With so much wishy washyness going on, I figured he really didn’t want me to come so I booked a trip elsewhere. While traveling for that trip, I got the call that he’d had a stroke. Before being told of what had happened, I was asked if I was in a place that I could talk. I looked around the airport terminal and didn’t know how to answer so I didn’t. I stood in the middle of the isle not knowing what to do. It was suggested I sit down, so I did. Imagining what was about to be told to me, I backed up to a wall and slid down until I was squatted down on the floor.

I asked if I should come. He told me I didn’t have to. I was confused. A stroke was bad news. I heard the word paralysis and tried to comprehend what was going on. How could I not go? I was told he was fine. Fine? I looked around and saw people in the seating area of the airport looking at me. I was confused. I said that I needed to get to my destination before I could make arrangements to get to him. I was afraid I would never see my luggage again if I detoured mid-trip, during my layover. But in the time I was trying to comprehend what the hell was going on and what I was supposed to do, my partner had retrieved our bags and rebooked our flight.

I relayed that we were on our way and asked if perhaps my dad didn’t want me to come. It was too much and I broke down. I sobbed at the thought that my dad didn’t want me there. Thankfully, that was not the case and before long, I was on my way. After a long day of travel, I arrived at my dad’s bedside that evening. The first thing he said was “Thank you for coming”.

I learned from my friend today that it’s not about what others want sometimes. I knew what the right thing was to do and rather than questioning it, I should’ve just done it. I am going to go. No more questions.

Now to try and get that through to my dad. He says he’d like a shower and when a nurse comes in, he says it’s ok, he doesn’t need one right that minute thinking that he’s being a bother, so they leave. He gets mad after 10 minutes when they’ve not returned to give him one. We ring the nurse to set up a time. She asks what time and he says it doesn’t matter. He prefers his showers in the evening so when they give him one in the morning, he complains that he doesn’t get them at night. We request them at night and he says anytime is fine.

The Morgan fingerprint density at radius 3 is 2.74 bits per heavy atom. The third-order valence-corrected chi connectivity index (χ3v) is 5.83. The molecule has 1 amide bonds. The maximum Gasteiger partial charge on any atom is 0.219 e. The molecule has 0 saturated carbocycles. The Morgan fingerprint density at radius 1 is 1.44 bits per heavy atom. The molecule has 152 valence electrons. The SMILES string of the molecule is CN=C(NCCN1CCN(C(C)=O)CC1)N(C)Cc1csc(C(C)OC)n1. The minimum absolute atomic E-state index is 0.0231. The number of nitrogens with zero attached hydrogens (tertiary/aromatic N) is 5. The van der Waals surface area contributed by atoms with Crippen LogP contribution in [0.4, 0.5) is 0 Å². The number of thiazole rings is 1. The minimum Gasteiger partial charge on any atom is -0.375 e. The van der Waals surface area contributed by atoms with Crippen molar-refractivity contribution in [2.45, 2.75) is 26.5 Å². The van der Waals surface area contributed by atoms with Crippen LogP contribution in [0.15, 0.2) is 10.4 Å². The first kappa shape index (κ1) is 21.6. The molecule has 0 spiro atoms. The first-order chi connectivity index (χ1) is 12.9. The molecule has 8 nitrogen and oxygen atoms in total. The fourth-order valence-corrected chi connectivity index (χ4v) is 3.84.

Now I know where I get it from. There are a lot of people out there that do this same thing. It’s not limited to parents. It encompasses friends, relatives, people in the store. It’s personal, mental game playing that has started to drive me crazy. I want to make a late New Year’s resolution to stop the games.

Elder Enigma

I talk to my Granddaddy on the phone every so often and each time I do, we talk about the same things.  First, we cover the weather.  He tells me all about what’s happening in his area, as if I needed a weather report for a town that’s 3,000 miles away, and it’s never good.  It’s too hot, too cold, too rainy, too dry, too wet.  Then he asks what it’s like where I’m at but since he can’t hear too well, I give it a few tries to which he gets frustrated with because he doesn’t understand what I’m trying to say.  He attempts a few times to repeat back what I’m trying to tel him and after a mild screaming match, we reach consensus on the weather.